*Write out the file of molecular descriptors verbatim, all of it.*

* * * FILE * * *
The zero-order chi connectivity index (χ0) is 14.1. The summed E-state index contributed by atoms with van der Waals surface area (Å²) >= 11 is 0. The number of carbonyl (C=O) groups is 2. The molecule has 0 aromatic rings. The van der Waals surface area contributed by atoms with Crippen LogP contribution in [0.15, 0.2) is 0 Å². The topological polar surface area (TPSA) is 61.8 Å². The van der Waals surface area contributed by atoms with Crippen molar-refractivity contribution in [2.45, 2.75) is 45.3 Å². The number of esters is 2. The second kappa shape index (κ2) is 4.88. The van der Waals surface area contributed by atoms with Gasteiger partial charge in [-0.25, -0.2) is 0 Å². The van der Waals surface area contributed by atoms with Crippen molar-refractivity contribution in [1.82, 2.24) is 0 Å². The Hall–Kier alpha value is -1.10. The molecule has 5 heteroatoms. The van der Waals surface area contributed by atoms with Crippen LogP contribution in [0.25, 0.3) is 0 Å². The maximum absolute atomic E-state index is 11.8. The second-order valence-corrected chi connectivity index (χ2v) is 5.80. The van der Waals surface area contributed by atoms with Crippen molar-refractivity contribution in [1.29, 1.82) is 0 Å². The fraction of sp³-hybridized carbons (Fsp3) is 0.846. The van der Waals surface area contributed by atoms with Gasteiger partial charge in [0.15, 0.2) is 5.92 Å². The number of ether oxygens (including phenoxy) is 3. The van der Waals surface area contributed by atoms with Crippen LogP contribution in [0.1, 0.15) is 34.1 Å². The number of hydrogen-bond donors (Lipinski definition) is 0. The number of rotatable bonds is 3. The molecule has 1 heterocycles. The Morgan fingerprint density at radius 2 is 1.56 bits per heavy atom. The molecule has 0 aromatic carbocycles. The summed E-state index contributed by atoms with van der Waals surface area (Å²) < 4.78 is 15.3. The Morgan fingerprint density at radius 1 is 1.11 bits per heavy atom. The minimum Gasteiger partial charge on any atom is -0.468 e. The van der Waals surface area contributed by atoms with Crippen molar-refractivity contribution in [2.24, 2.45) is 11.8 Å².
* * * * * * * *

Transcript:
The zero-order chi connectivity index (χ0) is 14.1. The summed E-state index contributed by atoms with van der Waals surface area (Å²) >= 11 is 0. The number of carbonyl (C=O) groups is 2. The molecule has 0 aromatic rings. The van der Waals surface area contributed by atoms with Crippen LogP contribution in [0.15, 0.2) is 0 Å². The topological polar surface area (TPSA) is 61.8 Å². The van der Waals surface area contributed by atoms with Crippen molar-refractivity contribution in [2.45, 2.75) is 45.3 Å². The number of esters is 2. The second kappa shape index (κ2) is 4.88. The van der Waals surface area contributed by atoms with Gasteiger partial charge in [-0.25, -0.2) is 0 Å². The van der Waals surface area contributed by atoms with Crippen molar-refractivity contribution in [1.82, 2.24) is 0 Å². The Hall–Kier alpha value is -1.10. The molecule has 5 heteroatoms. The van der Waals surface area contributed by atoms with Crippen LogP contribution in [0.25, 0.3) is 0 Å². The maximum absolute atomic E-state index is 11.8. The second-order valence-corrected chi connectivity index (χ2v) is 5.80. The van der Waals surface area contributed by atoms with Crippen molar-refractivity contribution in [1.29, 1.82) is 0 Å². The fraction of sp³-hybridized carbons (Fsp3) is 0.846. The van der Waals surface area contributed by atoms with Gasteiger partial charge in [0.15, 0.2) is 5.92 Å². The number of ether oxygens (including phenoxy) is 3. The van der Waals surface area contributed by atoms with Crippen LogP contribution in [0.1, 0.15) is 34.1 Å². The number of hydrogen-bond donors (Lipinski definition) is 0. The number of rotatable bonds is 3. The molecule has 1 heterocycles. The Morgan fingerprint density at radius 2 is 1.56 bits per heavy atom. The molecule has 0 aromatic carbocycles. The summed E-state index contributed by atoms with van der Waals surface area (Å²) < 4.78 is 15.3. The Morgan fingerprint density at radius 1 is 1.11 bits per heavy atom. The minimum Gasteiger partial charge on any atom is -0.468 e. The van der Waals surface area contributed by atoms with Crippen molar-refractivity contribution in [2.24, 2.45) is 11.8 Å².